The Richmond, Fredericksburg and Potomac Railroad reached town in 1837. The present station closely followed the RF&P's turn-of-thetwentieth-century Georgian Revival mode, in red brick with white trim and a strong entrance pavilion. It resembles the Alexandria station, though here the entrance portico is more pinched. Although Amtrak and the commuter rail line to Washington still use the site, the station has been converted to a restaurant. Of more architectural interest is Greiner's raised platform to the south, built for tracks that had to be elevated for a new, higher bridge across the Rappahannock in 1927–1928. The design of the various ramps, stairs, and levels is truly distinguished.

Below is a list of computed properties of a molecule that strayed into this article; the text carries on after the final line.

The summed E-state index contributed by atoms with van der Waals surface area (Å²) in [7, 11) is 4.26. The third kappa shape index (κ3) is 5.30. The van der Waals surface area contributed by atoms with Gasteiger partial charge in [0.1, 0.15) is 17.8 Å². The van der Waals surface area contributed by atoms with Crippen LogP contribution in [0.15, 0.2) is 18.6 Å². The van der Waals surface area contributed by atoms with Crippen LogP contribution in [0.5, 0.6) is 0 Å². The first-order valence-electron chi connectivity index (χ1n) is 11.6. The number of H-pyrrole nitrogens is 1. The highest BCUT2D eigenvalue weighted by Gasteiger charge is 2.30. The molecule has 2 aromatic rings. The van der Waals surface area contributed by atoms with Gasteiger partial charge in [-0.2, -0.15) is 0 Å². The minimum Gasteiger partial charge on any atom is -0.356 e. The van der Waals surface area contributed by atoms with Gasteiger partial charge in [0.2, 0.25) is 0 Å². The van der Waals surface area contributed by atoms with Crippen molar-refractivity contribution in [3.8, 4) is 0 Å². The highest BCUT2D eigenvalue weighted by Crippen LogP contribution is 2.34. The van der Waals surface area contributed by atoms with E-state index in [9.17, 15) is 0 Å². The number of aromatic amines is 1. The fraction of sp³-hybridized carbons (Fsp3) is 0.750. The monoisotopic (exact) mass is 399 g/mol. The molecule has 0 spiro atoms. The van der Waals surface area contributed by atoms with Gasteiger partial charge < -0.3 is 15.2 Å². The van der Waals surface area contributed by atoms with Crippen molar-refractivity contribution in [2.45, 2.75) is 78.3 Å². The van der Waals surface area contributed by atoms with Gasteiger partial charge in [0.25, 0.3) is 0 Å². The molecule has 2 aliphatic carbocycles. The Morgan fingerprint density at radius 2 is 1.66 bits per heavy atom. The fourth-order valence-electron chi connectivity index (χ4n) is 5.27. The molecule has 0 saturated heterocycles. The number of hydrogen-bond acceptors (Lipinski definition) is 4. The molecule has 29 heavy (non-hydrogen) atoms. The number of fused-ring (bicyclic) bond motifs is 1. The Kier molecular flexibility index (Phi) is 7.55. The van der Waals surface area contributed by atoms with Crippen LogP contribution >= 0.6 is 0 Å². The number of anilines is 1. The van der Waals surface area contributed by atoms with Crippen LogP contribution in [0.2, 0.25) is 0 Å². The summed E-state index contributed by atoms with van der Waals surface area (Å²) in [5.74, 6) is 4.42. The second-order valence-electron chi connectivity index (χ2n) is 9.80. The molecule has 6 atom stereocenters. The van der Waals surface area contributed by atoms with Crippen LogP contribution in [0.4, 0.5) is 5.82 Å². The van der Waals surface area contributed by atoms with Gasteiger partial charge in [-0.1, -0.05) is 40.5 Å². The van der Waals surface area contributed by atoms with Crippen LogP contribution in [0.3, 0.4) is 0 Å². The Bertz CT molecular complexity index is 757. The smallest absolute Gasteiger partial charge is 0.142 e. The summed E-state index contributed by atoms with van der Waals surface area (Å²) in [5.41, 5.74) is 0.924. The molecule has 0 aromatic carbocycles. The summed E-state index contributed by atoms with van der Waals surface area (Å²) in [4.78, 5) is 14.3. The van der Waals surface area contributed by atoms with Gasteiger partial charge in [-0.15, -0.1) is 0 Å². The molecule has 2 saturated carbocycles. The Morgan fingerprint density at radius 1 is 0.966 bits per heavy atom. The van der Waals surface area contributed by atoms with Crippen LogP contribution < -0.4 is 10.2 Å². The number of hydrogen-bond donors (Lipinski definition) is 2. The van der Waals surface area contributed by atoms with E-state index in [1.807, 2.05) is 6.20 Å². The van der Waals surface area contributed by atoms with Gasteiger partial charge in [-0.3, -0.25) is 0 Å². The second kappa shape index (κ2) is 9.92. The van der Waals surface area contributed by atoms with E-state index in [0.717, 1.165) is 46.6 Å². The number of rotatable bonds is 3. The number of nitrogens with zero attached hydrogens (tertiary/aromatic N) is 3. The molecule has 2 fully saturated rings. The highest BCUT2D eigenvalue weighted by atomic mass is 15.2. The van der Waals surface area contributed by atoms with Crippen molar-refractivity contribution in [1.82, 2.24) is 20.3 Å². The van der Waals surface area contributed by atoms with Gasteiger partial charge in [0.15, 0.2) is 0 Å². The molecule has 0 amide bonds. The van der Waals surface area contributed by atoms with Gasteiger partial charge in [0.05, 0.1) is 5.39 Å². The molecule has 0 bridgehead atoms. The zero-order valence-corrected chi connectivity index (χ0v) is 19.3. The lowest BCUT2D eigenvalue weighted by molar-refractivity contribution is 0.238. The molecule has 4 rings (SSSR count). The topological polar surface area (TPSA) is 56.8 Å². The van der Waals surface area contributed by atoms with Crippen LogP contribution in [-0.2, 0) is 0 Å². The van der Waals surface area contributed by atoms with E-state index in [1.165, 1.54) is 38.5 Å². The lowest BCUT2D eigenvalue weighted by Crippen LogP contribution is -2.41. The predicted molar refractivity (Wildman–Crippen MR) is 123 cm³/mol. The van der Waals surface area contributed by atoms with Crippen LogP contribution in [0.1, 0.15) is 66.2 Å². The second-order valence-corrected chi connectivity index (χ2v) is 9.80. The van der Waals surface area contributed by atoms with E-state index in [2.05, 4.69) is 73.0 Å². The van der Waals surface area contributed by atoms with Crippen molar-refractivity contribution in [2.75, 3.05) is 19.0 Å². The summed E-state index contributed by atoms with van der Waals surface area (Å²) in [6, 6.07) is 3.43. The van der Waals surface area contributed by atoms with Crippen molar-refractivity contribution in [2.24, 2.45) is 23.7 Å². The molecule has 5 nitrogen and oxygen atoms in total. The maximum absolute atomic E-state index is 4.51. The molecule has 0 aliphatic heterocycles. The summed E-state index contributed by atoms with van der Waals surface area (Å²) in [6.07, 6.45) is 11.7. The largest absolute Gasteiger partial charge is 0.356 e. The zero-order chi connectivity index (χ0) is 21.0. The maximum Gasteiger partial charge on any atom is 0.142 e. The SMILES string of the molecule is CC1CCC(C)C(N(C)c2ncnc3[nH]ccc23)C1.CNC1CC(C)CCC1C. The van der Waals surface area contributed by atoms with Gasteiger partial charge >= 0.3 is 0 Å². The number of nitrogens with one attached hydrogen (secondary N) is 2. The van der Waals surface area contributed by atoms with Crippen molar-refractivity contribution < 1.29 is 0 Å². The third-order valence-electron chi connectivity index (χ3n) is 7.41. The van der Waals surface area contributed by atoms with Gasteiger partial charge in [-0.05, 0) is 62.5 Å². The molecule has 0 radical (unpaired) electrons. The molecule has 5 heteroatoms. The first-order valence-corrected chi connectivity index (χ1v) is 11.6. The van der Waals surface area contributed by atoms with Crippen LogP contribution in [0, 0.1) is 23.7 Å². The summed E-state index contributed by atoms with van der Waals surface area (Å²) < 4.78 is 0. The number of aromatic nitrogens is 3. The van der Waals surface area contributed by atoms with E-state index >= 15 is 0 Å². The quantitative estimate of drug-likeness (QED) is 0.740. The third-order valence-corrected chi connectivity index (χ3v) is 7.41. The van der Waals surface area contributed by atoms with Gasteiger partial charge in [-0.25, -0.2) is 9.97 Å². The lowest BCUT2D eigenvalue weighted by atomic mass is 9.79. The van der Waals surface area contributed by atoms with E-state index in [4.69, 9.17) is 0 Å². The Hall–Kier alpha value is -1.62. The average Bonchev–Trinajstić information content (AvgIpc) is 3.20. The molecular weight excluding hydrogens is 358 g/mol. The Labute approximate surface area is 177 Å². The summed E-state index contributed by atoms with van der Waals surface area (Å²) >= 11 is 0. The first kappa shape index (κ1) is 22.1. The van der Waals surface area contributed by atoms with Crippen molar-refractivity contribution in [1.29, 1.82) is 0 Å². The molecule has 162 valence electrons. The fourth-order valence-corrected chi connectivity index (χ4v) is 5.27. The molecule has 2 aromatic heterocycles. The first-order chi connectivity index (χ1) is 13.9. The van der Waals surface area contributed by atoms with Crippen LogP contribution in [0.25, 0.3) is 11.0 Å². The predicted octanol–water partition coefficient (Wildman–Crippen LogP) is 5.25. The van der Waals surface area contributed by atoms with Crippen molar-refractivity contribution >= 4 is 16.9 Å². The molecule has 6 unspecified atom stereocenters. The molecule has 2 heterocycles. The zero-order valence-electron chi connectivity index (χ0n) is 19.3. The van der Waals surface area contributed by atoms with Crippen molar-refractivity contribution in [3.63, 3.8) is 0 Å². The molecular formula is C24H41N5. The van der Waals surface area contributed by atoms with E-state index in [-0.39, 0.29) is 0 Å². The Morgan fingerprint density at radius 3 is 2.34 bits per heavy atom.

Princess Anne Street south from this point contains a variety of house types worth a detour. In general the area has been well maintained.